Living with an aging pet can be difficult and emotionally draining. The last few months with my senior pup, KJ, were rough, and it was easy to get caught in an emotional rut. It is difficult to watch your pet decline, and the weight of end of life care decisions is heavy.
I learned a lot from KJ over the years, but I especially learned some important life lessons in her senior years:
KJ taught me that it is never too late to try new things. Growing up, KJ never took an interest in dog toys. One winter, when KJ was 12 years old, she started bouncing after another dog’s ball at the dog park. Because she’d never really played fetch, she looked like an uncoordinated puppy trying to paw at the ball. KJ had so much fun running around and playing with the ball that day, and she did not care at all that she wasn’t very good at fetching. It became a new hobby that KJ loved; she didn’t do it often, but on occasion, she liked to play a silly game of fetch.
KJ’s foray into fetch inspired me to try new hobbies and to not be concerned if I am awful when I first try something new. In the last couple of years, I have tried slacklining and rock climbing. Despite not being very great at either activity, I have so much fun, and it’s become a great way to be active with friends.
Be a Friend to Everyone
In her senior years, KJ demonstrated an amazing ability to make friends with people and animals from all different backgrounds and walks of life. KJ served as a foster sibling to about 30 dogs over the last several years of her life. She took in each animal as if they were already family, and willingly shared her home, food, bed and toys.
KJ was an example of a confident, secure, and loved dog to the broken foster dogs that we took into our home, and I believe that she played a major role in rehabilitating all of them.
Help People Who Need It
As she aged, KJ took greater interest in children and people with disabilities. She approached children to give them kisses (which, by the way, were hard to come by from KJ), and she was incredibly gentle and patient with each child that she met. KJ also sought out those in wheelchairs or that were otherwise disabled. She allowed them to pet her and would sit gently by their side. We live near a retirement home, and if any of the residents ever stopped by the dog park, she was the first dog to hang out with them.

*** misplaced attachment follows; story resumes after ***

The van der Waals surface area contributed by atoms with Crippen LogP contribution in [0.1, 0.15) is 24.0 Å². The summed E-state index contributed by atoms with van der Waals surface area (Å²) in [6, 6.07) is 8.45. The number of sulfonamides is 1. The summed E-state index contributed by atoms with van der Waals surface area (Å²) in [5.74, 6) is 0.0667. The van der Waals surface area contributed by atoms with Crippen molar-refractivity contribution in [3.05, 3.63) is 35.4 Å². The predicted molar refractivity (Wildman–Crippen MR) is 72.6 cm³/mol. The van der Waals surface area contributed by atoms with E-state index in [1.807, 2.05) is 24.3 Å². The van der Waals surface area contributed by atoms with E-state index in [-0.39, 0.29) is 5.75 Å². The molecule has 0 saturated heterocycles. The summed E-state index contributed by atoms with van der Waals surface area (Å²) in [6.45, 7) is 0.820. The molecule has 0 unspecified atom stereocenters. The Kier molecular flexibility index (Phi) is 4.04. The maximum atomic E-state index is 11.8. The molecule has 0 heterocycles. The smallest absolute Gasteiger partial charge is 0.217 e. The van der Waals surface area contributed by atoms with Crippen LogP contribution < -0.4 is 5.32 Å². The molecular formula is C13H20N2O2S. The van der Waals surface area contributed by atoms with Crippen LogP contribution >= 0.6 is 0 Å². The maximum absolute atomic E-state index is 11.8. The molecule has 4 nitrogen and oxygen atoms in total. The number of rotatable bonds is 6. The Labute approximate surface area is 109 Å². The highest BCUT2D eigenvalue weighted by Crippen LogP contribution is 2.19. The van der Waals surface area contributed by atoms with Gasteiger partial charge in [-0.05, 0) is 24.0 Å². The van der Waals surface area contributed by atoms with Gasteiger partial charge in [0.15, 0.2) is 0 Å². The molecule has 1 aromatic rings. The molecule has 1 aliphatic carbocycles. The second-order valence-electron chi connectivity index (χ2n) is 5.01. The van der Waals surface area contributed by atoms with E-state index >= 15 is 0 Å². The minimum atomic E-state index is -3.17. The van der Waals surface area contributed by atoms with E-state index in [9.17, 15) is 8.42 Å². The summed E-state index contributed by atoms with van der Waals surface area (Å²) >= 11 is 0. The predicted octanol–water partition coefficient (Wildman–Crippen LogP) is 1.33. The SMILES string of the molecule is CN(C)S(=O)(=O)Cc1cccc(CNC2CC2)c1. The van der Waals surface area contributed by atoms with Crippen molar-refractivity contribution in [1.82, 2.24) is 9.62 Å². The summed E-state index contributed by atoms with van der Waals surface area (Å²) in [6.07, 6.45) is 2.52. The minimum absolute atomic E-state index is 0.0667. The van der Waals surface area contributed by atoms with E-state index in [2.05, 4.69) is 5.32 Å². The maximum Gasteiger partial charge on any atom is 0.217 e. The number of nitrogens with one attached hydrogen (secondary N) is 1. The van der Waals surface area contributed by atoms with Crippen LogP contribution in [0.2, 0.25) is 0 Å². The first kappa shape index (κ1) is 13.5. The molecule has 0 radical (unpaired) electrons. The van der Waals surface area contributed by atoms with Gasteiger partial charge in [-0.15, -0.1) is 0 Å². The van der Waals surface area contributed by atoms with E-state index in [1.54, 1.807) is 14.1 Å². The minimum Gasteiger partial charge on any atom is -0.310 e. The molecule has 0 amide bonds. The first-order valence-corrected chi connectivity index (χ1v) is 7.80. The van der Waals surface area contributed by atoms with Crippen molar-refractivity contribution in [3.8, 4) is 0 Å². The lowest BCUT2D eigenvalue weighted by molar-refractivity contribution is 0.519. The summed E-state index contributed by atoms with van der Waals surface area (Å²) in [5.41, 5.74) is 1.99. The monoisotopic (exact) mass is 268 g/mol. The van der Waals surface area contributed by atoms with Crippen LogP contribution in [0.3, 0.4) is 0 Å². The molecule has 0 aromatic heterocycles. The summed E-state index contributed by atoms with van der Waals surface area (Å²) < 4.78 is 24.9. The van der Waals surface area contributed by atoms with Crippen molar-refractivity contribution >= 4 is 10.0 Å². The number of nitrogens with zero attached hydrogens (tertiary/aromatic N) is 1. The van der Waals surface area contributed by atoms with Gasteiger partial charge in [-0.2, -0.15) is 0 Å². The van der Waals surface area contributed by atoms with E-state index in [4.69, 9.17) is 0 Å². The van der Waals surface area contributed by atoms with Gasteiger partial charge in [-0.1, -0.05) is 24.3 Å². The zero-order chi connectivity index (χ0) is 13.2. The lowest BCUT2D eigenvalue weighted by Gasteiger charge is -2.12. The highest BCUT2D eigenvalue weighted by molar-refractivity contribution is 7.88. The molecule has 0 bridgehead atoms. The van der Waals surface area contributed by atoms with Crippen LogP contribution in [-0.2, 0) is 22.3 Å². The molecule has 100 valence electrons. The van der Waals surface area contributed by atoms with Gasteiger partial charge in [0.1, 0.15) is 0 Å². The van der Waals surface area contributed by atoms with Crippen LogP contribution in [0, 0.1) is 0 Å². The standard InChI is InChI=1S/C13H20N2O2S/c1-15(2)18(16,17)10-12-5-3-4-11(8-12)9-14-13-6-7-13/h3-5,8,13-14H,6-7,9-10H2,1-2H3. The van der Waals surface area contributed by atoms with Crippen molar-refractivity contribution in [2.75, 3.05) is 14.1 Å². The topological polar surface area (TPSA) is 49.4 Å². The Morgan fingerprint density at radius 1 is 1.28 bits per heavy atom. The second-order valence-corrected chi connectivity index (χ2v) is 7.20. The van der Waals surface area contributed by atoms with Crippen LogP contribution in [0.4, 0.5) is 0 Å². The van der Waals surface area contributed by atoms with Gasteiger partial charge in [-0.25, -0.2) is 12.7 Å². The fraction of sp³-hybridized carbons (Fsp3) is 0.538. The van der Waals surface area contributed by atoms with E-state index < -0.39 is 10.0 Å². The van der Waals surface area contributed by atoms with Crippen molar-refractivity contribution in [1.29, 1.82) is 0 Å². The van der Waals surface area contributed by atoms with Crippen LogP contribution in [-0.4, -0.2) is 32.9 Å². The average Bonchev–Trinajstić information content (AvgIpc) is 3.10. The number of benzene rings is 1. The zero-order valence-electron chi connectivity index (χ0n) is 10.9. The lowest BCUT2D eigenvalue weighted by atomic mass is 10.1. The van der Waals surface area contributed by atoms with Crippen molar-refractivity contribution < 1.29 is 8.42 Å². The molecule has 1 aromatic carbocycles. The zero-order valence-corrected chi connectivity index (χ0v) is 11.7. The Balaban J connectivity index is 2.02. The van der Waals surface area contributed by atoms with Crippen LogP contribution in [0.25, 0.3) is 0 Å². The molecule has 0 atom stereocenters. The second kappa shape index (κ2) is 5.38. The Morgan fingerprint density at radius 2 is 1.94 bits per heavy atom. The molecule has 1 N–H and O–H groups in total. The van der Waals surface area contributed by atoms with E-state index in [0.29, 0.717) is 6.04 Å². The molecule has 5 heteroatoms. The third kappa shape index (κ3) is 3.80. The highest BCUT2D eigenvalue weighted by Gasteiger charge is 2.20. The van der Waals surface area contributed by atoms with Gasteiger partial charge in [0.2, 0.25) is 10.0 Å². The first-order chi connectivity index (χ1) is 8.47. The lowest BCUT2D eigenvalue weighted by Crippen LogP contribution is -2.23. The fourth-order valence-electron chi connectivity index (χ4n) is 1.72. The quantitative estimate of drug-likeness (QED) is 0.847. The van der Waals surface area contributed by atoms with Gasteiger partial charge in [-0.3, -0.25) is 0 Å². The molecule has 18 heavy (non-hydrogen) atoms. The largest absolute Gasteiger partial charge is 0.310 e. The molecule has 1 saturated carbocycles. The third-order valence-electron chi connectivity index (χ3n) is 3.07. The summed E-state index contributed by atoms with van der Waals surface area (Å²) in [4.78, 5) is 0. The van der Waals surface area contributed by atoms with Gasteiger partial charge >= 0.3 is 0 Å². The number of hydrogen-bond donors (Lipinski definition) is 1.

The grace and compassion that KJ showed to those in need, both human and dog alike, is a legacy that I hope to continue now that she is gone. Because of her, I plan to walk by the retirement home, talk to the residents and hear their stories, be patient and loving with every child that I meet, and continue to open my home to broken animals.
Learn When to Pick Your Battles
Perhaps some of the most valuable things that I learned from KJ were the importance of setting boundaries and knowing when to pick your battles. KJ was one of the most tolerant dogs that I have ever met. However, she also had a wonderful ability to give warning to her foster siblings and dog friends when they were crossing the line. There are a few things that she would not tolerate, and she wasn’t shy about setting boundaries when she needed to.
By watching KJ navigate the balance of setting boundaries and having tolerance, I have learned that it’s important to stick to my guns about the things that I feel strongly about but it’s okay to let the smaller things slide. I’ve begun to start setting boundaries on the things that drain me at work, and I’ve taken a step back from duties and roles that no longer serve me.
It’s Okay to Ask for What You Need
KJ taught me that it’s crucial to ask for what you need. In KJ’s senior years, she became increasingly vocal and specific about what she needed and when she needed it. She was very specific about wanting my phone to be on silent, telling me when the oven had been on too long (and was making it too hot in the house!) and she always made it known that she did not appreciate thunderstorms or fireworks.
At times, her antics were exasperating, but I had to take a step back and admire that she wasn’t afraid to ask for what she needed. Too often, I see people, especially women, continuously put everyone else’s needs above their own. Though it’s a noble feat, it’s not a sustainable way of living.
Because of KJ, I have learned that it is okay to speak up about something if your needs aren’t being met. In the wake of KJ’s death, I have practiced asking for what I need a lot. Sometimes I need space, other times I need to be surrounded by love and support, and I am not afraid to ask for it.
Reflecting on the things that KJ taught me and the happy, silly and triumphant memories we shared has helped me get through the devastating process of losing her. It may seem impossible to do in the moment, but looking back on it, I’m so glad that I found a way to learn from her and see the bright side of her final weeks before I had to say goodbye. I hope that anyone going through a similar situation can do the same.
Katelyn is a freelance writer and a dog owner, lover, activist and foster mom in Chicago.